Pinellas and Hillsborough counties will join forces in an effort to convince Amazon to build a new world headquarters in the Tampa Bay area.
The nation's largest retailer wants to build a second campus — outside of its current headquarters in Seattle — in a region with more than 1 million people. That has launched a nationwide bidding war between cities and even states to land the online giant's second headquarters, known as HQ2.
Bay area officials acknowledge the region is not a frontrunner.
Pinellas County Economic Development Director Mike Meidel told the Pinellas County Commission Tuesday that both counties will partner with the cities of St. Petersburg and Tampa in what is admittedly a long-shot effort to lure one of the richest companies in the world.
"This has never happened before," Meidel said about Amazon's search. "They are staging a beauty contest, essentially. We will submit a single proposal for the Tampa Bay area. That is huge."
"That's massive," Tampa Mayor Bob Buckhorn told the Tampa Bay Times. "We're going to give it our best shot."
The locations being discussed include the 85-acre site of Tropicana Field in St. Petersburg and the 40-acres that Tampa Bay Lightning owner Jeff Vinik and Bill Gates' Cascade Investment capital fund have assembled at the southern end of downtown Tampa.
The land around Tropicana Field is the best Pinellas site because its publicly owned and could accommodate large towers, Meidel said. Whether the Tampa Bay Rays build a new stadium in St. Petersburg or Tampa, the city still plans to redevelop the Trop site.
Tampa has less room and options to work with. A site there could require utilizing the 45 acres that the Tampa Port Authority owns near the Channel District. Tampa officials could also look at whether its worth trying to move the ConAgra flour mill, Buckhorn said, so that an Amazon campus could maximize connections with downtown, Ybor City and the Channel District waterfront.
Amazon wants the proposals by Oct. 19. Some of their other requirements include a business-friendly environment with proximity to an international airport. Any proposal must have enough land to build 8 million square feet of office space.
The company said average compensation for its workers would be about $100,000 annually. Amazon plans to spend more than $5 billion to build its new campus over the next 15 to 17 years.
Tampa Hillsborough Economic Development Corp. CEO Craig Richard said he could not discuss any details about the region's joint bid, but said regional cooperation could give the bay area an advantage over more competitive areas.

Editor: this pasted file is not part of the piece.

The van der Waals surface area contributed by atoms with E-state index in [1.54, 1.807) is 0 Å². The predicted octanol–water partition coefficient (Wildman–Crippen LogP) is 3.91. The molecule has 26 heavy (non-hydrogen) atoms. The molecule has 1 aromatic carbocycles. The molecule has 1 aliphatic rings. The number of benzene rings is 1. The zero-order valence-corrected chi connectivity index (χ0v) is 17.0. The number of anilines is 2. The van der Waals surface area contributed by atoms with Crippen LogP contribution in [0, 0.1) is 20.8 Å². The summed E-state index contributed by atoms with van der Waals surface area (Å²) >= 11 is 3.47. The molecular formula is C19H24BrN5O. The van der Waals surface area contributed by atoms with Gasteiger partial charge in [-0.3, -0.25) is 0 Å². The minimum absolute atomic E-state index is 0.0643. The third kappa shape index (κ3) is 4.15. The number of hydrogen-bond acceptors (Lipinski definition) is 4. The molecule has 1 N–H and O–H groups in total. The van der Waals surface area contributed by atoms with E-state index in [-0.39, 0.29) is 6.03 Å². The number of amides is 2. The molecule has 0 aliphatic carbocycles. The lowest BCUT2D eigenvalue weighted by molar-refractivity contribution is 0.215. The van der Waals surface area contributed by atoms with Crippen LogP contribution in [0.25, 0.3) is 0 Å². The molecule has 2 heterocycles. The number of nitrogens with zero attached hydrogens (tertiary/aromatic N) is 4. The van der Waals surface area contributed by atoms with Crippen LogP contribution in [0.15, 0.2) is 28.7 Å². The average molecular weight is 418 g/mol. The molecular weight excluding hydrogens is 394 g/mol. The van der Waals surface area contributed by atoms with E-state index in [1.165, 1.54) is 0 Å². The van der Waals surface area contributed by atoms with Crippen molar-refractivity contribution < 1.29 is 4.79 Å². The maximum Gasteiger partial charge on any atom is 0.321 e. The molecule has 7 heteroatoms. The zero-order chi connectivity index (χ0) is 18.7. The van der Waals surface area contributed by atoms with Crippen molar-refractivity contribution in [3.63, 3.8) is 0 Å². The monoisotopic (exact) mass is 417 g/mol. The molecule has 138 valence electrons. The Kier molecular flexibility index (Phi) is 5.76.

"Regional proposals are generally viewed more favorably than individual city bids," he said. "Perhaps we can develop a model by which we can collaborate and work regionally more often. I think it just makes our region more competitive when we do that."
Local officials must act fast to present a plan to the state by Oct. 9. The state will then complete revenue forecasts and offer equal incentives for any region in Florida submitting a plan. In South Florida, groups in Miami and Fort Lauderdale are joining forces to submit a bid, and bids are also expected from Jacksonville and Orlando.
But it could get expensive. Buckhorn anticipated that Gov. Rick Scott would have to ask for "tens, if not hundreds of millions of dollars" in state economic development incentives to attract Amazon to Florida.
"If we ever were to get that, that's going to change a city overnight," Buckhorn said. "For the mid-sized, emerging cities, the Pittsburghs and the Nashvilles, if you put it in there, it's going to be a game changer."
The biggest hurdle facing the Tampa Bay region may be the lack of a regional transportation system, which other metropolitan areas in the running already have.
"The response will have to address (that shortcoming)," Meidel said. Pinellas voters defeated a 1-cent sales tax to pay for transportation needs in 2014. Last year, the Hillsborough County Commission wouldn't even let a similar referendum go before its voters.
Still, bay area officials are excited to join the national competition.
"Even if we make the short list that's a good thing for us," Buckhorn said. "Six, seven, eight, nine years ago, you never would have seen Tampa on a list like that."
Added Meidel: "If we make the short list, it's huge (public relations).